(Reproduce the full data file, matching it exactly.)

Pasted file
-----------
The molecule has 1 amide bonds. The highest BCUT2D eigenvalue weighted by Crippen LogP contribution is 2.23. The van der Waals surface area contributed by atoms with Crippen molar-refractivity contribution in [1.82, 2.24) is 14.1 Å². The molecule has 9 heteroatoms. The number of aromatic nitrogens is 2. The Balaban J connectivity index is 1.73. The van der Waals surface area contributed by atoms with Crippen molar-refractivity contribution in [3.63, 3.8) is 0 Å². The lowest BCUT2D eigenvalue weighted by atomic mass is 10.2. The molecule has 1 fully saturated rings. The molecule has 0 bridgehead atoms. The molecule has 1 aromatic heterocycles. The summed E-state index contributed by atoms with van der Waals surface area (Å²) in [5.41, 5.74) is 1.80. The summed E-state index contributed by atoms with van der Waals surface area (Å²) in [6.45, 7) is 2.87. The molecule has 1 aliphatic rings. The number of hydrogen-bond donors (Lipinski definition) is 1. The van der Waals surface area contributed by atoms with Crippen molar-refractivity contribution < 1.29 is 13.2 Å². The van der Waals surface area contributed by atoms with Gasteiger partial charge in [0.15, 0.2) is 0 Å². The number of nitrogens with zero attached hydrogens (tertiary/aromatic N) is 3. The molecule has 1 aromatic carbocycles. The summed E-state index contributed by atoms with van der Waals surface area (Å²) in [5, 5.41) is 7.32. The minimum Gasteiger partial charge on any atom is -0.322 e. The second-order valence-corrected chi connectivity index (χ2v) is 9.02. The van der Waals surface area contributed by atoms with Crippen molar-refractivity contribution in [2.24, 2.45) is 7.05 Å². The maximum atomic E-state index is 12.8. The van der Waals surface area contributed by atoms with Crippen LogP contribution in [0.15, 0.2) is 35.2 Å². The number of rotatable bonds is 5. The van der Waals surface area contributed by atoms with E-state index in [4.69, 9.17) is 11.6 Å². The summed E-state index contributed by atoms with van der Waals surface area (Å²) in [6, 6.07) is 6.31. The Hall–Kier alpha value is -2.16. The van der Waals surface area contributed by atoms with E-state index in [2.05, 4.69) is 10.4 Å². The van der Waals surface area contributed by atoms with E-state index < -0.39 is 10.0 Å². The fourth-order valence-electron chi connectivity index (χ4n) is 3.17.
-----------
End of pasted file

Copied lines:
The molecule has 1 amide bonds. The highest BCUT2D eigenvalue weighted by Crippen LogP contribution is 2.23. The van der Waals surface area contributed by atoms with Crippen molar-refractivity contribution in [1.82, 2.24) is 14.1 Å². The molecule has 9 heteroatoms. The number of aromatic nitrogens is 2. The Balaban J connectivity index is 1.73. The van der Waals surface area contributed by atoms with Crippen molar-refractivity contribution in [3.63, 3.8) is 0 Å². The lowest BCUT2D eigenvalue weighted by atomic mass is 10.2. The molecule has 1 fully saturated rings. The molecule has 0 bridgehead atoms. The molecule has 1 aromatic heterocycles. The summed E-state index contributed by atoms with van der Waals surface area (Å²) in [5.41, 5.74) is 1.80. The summed E-state index contributed by atoms with van der Waals surface area (Å²) in [6.45, 7) is 2.87. The molecule has 1 aliphatic rings. The number of hydrogen-bond donors (Lipinski definition) is 1. The van der Waals surface area contributed by atoms with Crippen molar-refractivity contribution < 1.29 is 13.2 Å². The van der Waals surface area contributed by atoms with Gasteiger partial charge in [0.15, 0.2) is 0 Å². The number of nitrogens with zero attached hydrogens (tertiary/aromatic N) is 3. The molecule has 1 aromatic carbocycles. The summed E-state index contributed by atoms with van der Waals surface area (Å²) in [5, 5.41) is 7.32. The minimum Gasteiger partial charge on any atom is -0.322 e. The second-order valence-corrected chi connectivity index (χ2v) is 9.02. The van der Waals surface area contributed by atoms with Crippen molar-refractivity contribution in [2.24, 2.45) is 7.05 Å². The maximum atomic E-state index is 12.8. The van der Waals surface area contributed by atoms with Crippen LogP contribution in [0.15, 0.2) is 35.2 Å². The number of rotatable bonds is 5. The van der Waals surface area contributed by atoms with E-state index in [4.69, 9.17) is 11.6 Å². The summed E-state index contributed by atoms with van der Waals surface area (Å²) in [6, 6.07) is 6.31. The Hall–Kier alpha value is -2.16. The van der Waals surface area contributed by atoms with E-state index in [2.05, 4.69) is 10.4 Å². The van der Waals surface area contributed by atoms with E-state index < -0.39 is 10.0 Å². The fourth-order valence-electron chi connectivity index (χ4n) is 3.17.